5. Settlement Negotiations

After the opposing party (often an insurance company) has a chance to review the demand package, settlement negotiations will begin. Wakefield Law will negotiate on your behalf, going back and forth with the opposing party to try to reach a settlement. Although the attorney is representing you in the negotiation, you have the final say when it comes to the settlement amount. If your attorney is able to negotiate a settlement offer that is acceptable to you, the matter can be resolved outside of court.

6. Trial

When negotiating a settlement, one of the strongest incentives for the negligent party’s insurance company is to avoid going to trial. As the injured party, you have the right to file a claim in court and have a judge or jury determine whether you are entitled to compensation. This process is much more expensive and unpredictable for the party that is at fault, which makes it a very useful tool for your attorney. However, it is only possible to use a trial as a negotiating tool when it is legal to bring a court case. After the date of an accident, Virginia law allows two calendar years for the injured party to bring a claim in court. This is called the Statute of Limitations. After the two calendar years have elapsed, the possibility of bringing a claim in court has expired (for minors, the Statute of Limitations starts when the injured person reaches eighteen years of age).

If no settlement can be reached and it is within the two-year Statute of Limitations, the case goes to court, where a judge or jury will decide whether the opposing party was at fault and how much compensation is appropriate.

A Word about Fault: Contributory Negligence

If the matter does end up in court, it will be your attorney’s responsibility to prove that the defendant was legally at fault when you were injured. To show legal fault, your attorney will need to demonstrate to the jury that

1. The defendant did something wrong (in an auto accident, this is something like speeding, failure to yield, or some other form of negligence),

2. The thing that the defendant did wrong actually caused your injury, and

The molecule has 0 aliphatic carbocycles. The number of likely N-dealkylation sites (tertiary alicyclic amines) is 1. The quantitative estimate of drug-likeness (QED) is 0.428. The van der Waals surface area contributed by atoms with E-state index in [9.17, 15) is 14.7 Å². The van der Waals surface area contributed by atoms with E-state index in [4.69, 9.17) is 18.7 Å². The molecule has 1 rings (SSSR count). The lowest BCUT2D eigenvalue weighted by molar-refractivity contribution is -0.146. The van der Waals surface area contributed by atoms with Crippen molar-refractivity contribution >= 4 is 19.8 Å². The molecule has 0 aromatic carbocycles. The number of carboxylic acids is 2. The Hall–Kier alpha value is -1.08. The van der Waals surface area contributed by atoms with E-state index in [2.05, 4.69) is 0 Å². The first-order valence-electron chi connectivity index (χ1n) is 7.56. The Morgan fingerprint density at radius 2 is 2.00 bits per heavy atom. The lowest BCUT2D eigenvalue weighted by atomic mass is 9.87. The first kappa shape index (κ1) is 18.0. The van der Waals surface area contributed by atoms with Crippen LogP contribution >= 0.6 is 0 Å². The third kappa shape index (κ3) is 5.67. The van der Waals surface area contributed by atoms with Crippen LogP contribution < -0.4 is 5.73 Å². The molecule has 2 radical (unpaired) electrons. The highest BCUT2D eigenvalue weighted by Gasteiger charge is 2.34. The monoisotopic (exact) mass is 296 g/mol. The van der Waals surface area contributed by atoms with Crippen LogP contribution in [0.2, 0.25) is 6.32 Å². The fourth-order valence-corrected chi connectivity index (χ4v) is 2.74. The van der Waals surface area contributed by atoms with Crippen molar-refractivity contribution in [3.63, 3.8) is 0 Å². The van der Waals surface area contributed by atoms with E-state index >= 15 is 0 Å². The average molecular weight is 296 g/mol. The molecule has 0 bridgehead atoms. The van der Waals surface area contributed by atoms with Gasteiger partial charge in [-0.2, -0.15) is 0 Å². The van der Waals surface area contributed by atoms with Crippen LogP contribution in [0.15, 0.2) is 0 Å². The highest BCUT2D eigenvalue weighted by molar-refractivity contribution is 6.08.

3. That you did not do anything wrong to contribute to your injury.

The Commonwealth of Virginia is what is known as a “Contributory Negligence” state. In a contributory negligence state, the plaintiff cannot have done anything that contributed to his or her own injuries. This means that if the plaintiff was even 1% or less at fault for their injuries, the defendant cannot be found responsible. In Virginia, if a personal injury claim goes to trial, the opposing attorney will look for any reason to say you are legally at fault in some way.

Get an Experienced Professional on Your Team

Every case is different, and it is essential to talk to an attorney about your particular case before signing anything or trying to work out a settlement on your own. When there is an insurance company on the other side of your case, like in an auto accident, that insurance company is going to try to settle the matter out of court for as little money as possible. On the other hand, you (and your attorney) want to get as much money from your claim as possible. That makes it essential for you to consult with an attorney before signing any settlement agreement with the insurance company.

At Wakefield Law, we know that the period after an accident is difficult, hectic, and often painful. It is our mission to support you and work on your behalf to make sure you get the most for your claim. That’s why our dedicated team takes care of everything – we communicate with medical professionals, law enforcement, insurance companies, and employers to make sure your claim is complete, accurate, and handled properly from start to finish.

To learn more about the personal injury process and to speak with one of our experienced personal injury attorneys, give Wakefield Law a call at 703-771-9740.